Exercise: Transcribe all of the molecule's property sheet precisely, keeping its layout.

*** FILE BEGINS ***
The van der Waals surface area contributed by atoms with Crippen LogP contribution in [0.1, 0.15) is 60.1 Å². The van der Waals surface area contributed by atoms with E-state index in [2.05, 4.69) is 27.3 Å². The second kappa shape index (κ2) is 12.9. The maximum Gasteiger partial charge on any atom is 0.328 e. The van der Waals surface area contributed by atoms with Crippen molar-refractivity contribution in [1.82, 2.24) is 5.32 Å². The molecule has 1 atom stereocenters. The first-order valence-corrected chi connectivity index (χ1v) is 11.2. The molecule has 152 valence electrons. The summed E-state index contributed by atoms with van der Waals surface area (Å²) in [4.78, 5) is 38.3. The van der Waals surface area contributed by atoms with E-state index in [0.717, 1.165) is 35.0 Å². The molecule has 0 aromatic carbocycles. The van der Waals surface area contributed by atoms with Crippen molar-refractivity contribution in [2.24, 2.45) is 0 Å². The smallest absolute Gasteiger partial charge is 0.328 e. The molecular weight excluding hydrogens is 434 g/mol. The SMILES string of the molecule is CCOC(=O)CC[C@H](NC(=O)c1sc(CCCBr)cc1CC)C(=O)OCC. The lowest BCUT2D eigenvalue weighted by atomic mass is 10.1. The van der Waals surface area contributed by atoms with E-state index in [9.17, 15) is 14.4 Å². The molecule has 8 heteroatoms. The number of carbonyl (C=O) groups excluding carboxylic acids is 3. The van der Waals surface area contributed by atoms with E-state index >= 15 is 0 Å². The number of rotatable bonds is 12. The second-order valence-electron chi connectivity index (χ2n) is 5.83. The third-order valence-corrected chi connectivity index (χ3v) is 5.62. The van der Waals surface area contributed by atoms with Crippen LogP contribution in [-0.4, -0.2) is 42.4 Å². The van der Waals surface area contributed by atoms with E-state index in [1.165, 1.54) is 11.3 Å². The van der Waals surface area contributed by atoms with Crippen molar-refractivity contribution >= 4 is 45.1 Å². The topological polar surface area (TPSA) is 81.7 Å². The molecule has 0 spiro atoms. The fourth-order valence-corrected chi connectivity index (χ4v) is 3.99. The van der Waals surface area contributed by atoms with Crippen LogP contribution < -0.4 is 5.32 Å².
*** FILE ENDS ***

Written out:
The van der Waals surface area contributed by atoms with Crippen LogP contribution in [0.1, 0.15) is 60.1 Å². The van der Waals surface area contributed by atoms with E-state index in [2.05, 4.69) is 27.3 Å². The second kappa shape index (κ2) is 12.9. The maximum Gasteiger partial charge on any atom is 0.328 e. The van der Waals surface area contributed by atoms with Crippen molar-refractivity contribution in [1.82, 2.24) is 5.32 Å². The molecule has 1 atom stereocenters. The first-order valence-corrected chi connectivity index (χ1v) is 11.2. The molecule has 152 valence electrons. The summed E-state index contributed by atoms with van der Waals surface area (Å²) in [4.78, 5) is 38.3. The van der Waals surface area contributed by atoms with E-state index in [0.717, 1.165) is 35.0 Å². The molecule has 0 aromatic carbocycles. The van der Waals surface area contributed by atoms with Crippen molar-refractivity contribution in [2.24, 2.45) is 0 Å². The smallest absolute Gasteiger partial charge is 0.328 e. The molecular weight excluding hydrogens is 434 g/mol. The SMILES string of the molecule is CCOC(=O)CC[C@H](NC(=O)c1sc(CCCBr)cc1CC)C(=O)OCC. The lowest BCUT2D eigenvalue weighted by atomic mass is 10.1. The van der Waals surface area contributed by atoms with E-state index in [9.17, 15) is 14.4 Å². The molecule has 8 heteroatoms. The number of carbonyl (C=O) groups excluding carboxylic acids is 3. The van der Waals surface area contributed by atoms with E-state index >= 15 is 0 Å². The number of rotatable bonds is 12. The second-order valence-electron chi connectivity index (χ2n) is 5.83. The third-order valence-corrected chi connectivity index (χ3v) is 5.62. The van der Waals surface area contributed by atoms with Crippen LogP contribution in [-0.4, -0.2) is 42.4 Å². The van der Waals surface area contributed by atoms with E-state index in [1.165, 1.54) is 11.3 Å². The van der Waals surface area contributed by atoms with Crippen molar-refractivity contribution >= 4 is 45.1 Å². The topological polar surface area (TPSA) is 81.7 Å². The molecule has 0 spiro atoms. The fourth-order valence-corrected chi connectivity index (χ4v) is 3.99. The van der Waals surface area contributed by atoms with Crippen LogP contribution < -0.4 is 5.32 Å².